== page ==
As the world watches

·3-min read

AUGUST 22 — Last week, the world watched the Taliban take control of the city of Kabul and virtually the whole country of Afghanistan.

“Kabul falls to the Taliban” screamed the headlines and we watched foreigners and Afghans who had worked with the US forces throng the airport — desperate to leave the country fearing Taliban reprisals.

The fall of Kabul is seen as a tragedy with parallels drawn to the humiliating US withdrawal from Saigon in Vietnam during the Vietnam war.

However, the truth is more nuanced.

Of course it is unfortunate that a hard-line and violent group like the Taliban now control the country.

But the reality is the US-backed regime the Taliban has replaced was also inherently violent.

Two hundred and fifty thousand Afghan people were killed during the 20 years of US occupation in a country of 35 million people. A large proportion of these were women and children.

The US dropped tens of thousands of bombs on Afghanistan over the last 20 years, again killing thousands of women and children.

US forces also killed thousands on the ground and the US-backed corrupt and ruthless warlords to prop up their puppet government in Kabul.

These warlords killed and alienated many ordinary Afghans which is why many are prepared to accept Taliban rule over the rule of dozens of different corrupt factions.

While the Americans today like to say they were in Afghanistan for 20 years to protect women and human rights, the reality was quite different.

The US invaded and bombed Afghanistan as an act of crude revenge for the 9/11 attacks.

They claimed the Taliban was sheltering Osama bin Laden and attacked both Al Qaeda and the Taliban. The reality though is much more complex.

Osama bin Laden clearly operated in Pakistan and Afghanistan and with support from various other countries. Of course Osama Bin Laden had also in the past received a lot of support from the Americans.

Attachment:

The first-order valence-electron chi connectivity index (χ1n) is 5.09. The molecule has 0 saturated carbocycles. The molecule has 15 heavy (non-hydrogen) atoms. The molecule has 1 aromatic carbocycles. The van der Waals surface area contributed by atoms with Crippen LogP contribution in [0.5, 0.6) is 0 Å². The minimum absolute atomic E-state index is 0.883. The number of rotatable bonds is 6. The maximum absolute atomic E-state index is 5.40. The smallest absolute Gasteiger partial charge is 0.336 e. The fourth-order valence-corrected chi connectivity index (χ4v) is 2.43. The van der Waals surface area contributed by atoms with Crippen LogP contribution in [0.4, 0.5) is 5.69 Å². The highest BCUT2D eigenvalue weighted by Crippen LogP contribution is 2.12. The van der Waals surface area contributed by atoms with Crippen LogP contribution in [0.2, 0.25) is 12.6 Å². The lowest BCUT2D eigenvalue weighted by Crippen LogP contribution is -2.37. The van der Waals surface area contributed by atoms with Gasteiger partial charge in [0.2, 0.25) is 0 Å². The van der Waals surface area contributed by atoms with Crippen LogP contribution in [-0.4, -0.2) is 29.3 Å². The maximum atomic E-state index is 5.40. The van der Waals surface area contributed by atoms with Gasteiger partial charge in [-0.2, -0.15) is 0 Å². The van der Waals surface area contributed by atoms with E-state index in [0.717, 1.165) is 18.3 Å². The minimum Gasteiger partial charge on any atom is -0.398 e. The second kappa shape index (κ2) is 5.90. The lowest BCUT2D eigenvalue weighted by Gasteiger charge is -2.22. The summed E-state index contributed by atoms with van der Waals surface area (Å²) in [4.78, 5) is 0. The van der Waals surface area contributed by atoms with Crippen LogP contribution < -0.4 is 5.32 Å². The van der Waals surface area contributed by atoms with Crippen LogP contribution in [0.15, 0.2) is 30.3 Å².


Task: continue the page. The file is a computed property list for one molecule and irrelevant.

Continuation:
So why target Afghanistan in particular? Well, it was a soft target.

A Taliban fighter holding an M16 assault rifle stands outside the Interior Ministry in Kabul August 16, 2021. — Reuters pic
A Taliban fighter holding an M16 assault rifle stands outside the Interior Ministry in Kabul August 16, 2021. — Reuters pic

The Taliban as a guerrilla force couldn’t offer much resistance to US jets and the country could be safely occupied and bombed with relatively few US casualties.

The Americans got to see a big win — revenge for attacks on their soil. Eventually after some years of occupying Afghanistan, the US found and killed bin Laden in Pakistan.

But by this time the US had already installed a regime in Kabul and was determined to prop up their client government. Why did the US actually spend years in Afghanistan?

Well, for the US military it was a source of endless funding. The occupation of Afghanistan justified enormous defence budgets. How else could the US justify spending more on defence than virtually the rest of the world combined.

The US spends US$800 billion (RM3.4 trillion) per year on defence while the No. 2 defence spender, China, spends US$250 billion and No. 3 India just US$70 billion.

Afghanistan (and Iraq, of course) helped justify these expenses. Expenses which made enormous money for defence companies and allowed the US to spend fortunes on expensive toys and missions.

None of this really delivered much material benefit to the US people or Afghan people.

The US spent over US$2 trillion on the Afghan war. That is equal to 115 years of the nation’s GDP — so for the same money they could have given every Afghan person as much as they’d earn in two lifetimes in a single tranche.

The whole thing was absurd and frankly monstrous.

Of course my heart breaks for all the women and girls who are now trapped and terrified but the truth is the US was never an ally to Afghan women.

*This is the personal opinion of the columnist.

Related Articles Germany says firefight involving Western forces erupts at Kabul Airport Biden hopes to end Afghan airlift on time as Taliban blame US for chaos Pan-Islamic group says will seek to help achieve peace in Afghanistan

Our goal is to create a safe and engaging place for users to connect over interests and passions. In order to improve our community experience, we are temporarily suspending article commenting